Why Would a Good God Allow Natural Evil?

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251As a police officer and homicide detective, I’ve seen my fair share of injustice and hardship. Every time I’m asked to defend the existence of God in light of the evil we observe in our world, I take a deep breath and try to separate the emotional nature of this issue from the rational explanations I might offer. I recognize the impotence of my rational response when trying to address to the emotional pain people experience when they suffer evil. At the same time, I think it’s important for us explore reasonable explanations. Natural evil is perhaps the most difficult category of evil we, as Christians, can address. It’s one thing to explain the presence of moral evil in our world (the evil actions of humans); it’s another to explain the existence of natural evil (earthquakes, tsunamis and other natural disasters).  If an all-powerful and all-loving God exists, why does He permit natural evil? If God exists, it is certainly within His power to prevent such things. Why wouldn’t He?

The problem of natural evil is irreconcilable unless there are necessary or good reasons for God to permit such evil. If God exists, it is reasonable to believe that He would design a world in which free agency is possible (this is a necessity for true love to be achievable). In order to understand why God might allow natural evil, we have to do our best to examine the nature of the world around us, the nature of humans and the desires of God:

Some “Natural Evil” May Be the Result of Necessity
God may tolerate some natural evil because it is the necessary consequence of a free natural process that makes it possible for freewill creatures to thrive. Scientist-theologian John Polkinghorne suggests that God has created a universe with particular natural laws that make life on earth possible so that humans with free will can exist in the first place. As an example, the same weather systems that create tornadoes that kill humans also create thunderstorms that provide our environment with the water needed for human existence. The same plate tectonics that kill humans (in earthquakes) are necessary for regulation of soils and surface temperatures needed for human existence.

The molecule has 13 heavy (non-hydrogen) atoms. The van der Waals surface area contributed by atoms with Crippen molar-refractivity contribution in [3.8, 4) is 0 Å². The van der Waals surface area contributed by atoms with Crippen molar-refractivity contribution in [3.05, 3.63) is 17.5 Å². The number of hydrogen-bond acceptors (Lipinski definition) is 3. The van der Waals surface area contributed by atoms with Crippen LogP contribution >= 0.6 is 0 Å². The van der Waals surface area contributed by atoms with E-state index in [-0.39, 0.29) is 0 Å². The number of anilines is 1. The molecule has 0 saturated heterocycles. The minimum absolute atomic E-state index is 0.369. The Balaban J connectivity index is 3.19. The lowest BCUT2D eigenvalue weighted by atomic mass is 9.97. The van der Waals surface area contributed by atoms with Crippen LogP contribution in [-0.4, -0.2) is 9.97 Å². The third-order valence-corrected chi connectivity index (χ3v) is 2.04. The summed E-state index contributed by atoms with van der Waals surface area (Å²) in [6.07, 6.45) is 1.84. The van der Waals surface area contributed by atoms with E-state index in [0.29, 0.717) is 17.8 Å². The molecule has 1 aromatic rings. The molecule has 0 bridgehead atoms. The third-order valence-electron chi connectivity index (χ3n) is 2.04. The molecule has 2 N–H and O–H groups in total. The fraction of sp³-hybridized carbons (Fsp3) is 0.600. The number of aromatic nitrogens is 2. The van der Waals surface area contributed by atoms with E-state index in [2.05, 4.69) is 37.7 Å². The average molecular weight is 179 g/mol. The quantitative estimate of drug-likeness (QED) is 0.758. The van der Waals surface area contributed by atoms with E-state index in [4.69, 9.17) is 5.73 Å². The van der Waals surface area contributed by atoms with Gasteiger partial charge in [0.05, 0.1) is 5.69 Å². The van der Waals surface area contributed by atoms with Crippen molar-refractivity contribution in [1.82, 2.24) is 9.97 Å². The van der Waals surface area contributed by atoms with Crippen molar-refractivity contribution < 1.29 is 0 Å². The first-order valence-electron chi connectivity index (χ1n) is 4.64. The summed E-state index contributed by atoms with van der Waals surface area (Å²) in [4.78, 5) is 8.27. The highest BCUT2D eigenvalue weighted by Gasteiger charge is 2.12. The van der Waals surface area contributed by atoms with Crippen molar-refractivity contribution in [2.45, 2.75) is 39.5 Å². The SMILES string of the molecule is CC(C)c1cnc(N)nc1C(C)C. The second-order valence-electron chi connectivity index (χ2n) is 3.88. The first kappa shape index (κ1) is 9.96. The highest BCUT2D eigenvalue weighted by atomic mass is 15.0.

Some “Natural Evil” May Be the Result of the Nature of Free Agency
God may also tolerate some natural evil because it is the necessary consequence of human free agency. Humans often rebuild along earthquake fault lines and known hurricane pathways, and they frequently cut corners on building guidelines in order to save money. Much of this activity results in the catastrophic loss that we see in times of ‘natural’ disaster. There are times when ‘natural’ evil is either caused or aggravated by free human choices.

Some “Natural Evil” May Be the Result of God’s Nudging
God may permit some natural evil because it challenges people to think about God for the first time. For many people, the first prayers or thoughts of God came as the result of some tragedy. When our present lives are in jeopardy or in question, we find ourselves thinking about the possibility of a future life. If an eternal future life is a reality, God may use the temporary suffering of this life to focus our thoughts and desires on eternity.

Some “Natural Evil” May Be the Result of God’s Nurturing
God may permit some natural evil because it provides humans with the motivation and opportunity to develop Godly character. A world such as this requires human beings to cooperate and peacefully co-exist in order to successfully respond to its challenges. The best in humanity often emerges as people respond in love and compassion to natural disaster. It’s in the context of disaster that moral character has the opportunity to form and develop. Good character (acts of love, compassion and cooperation) must be freely chosen. God has provided us with a world that provokes us to improve our situation, care for those who are in need, and become better human beings in the process.

There are a number of ‘necessary’ or ‘sufficient’ reasons why God might create a world in which natural evil is occasionally permissible, particularly if God chooses to provide, protect and preserve the freewill of His children.

J. Warner Wallace is a Cold-Case Detective, Christian Case Maker, Senior Fellow at the Colson Center for Christian Worldview, and the author of Cold-Case Christianity, Cold-Case Christianity for Kids, God’s Crime Scene, and Forensic Faith.

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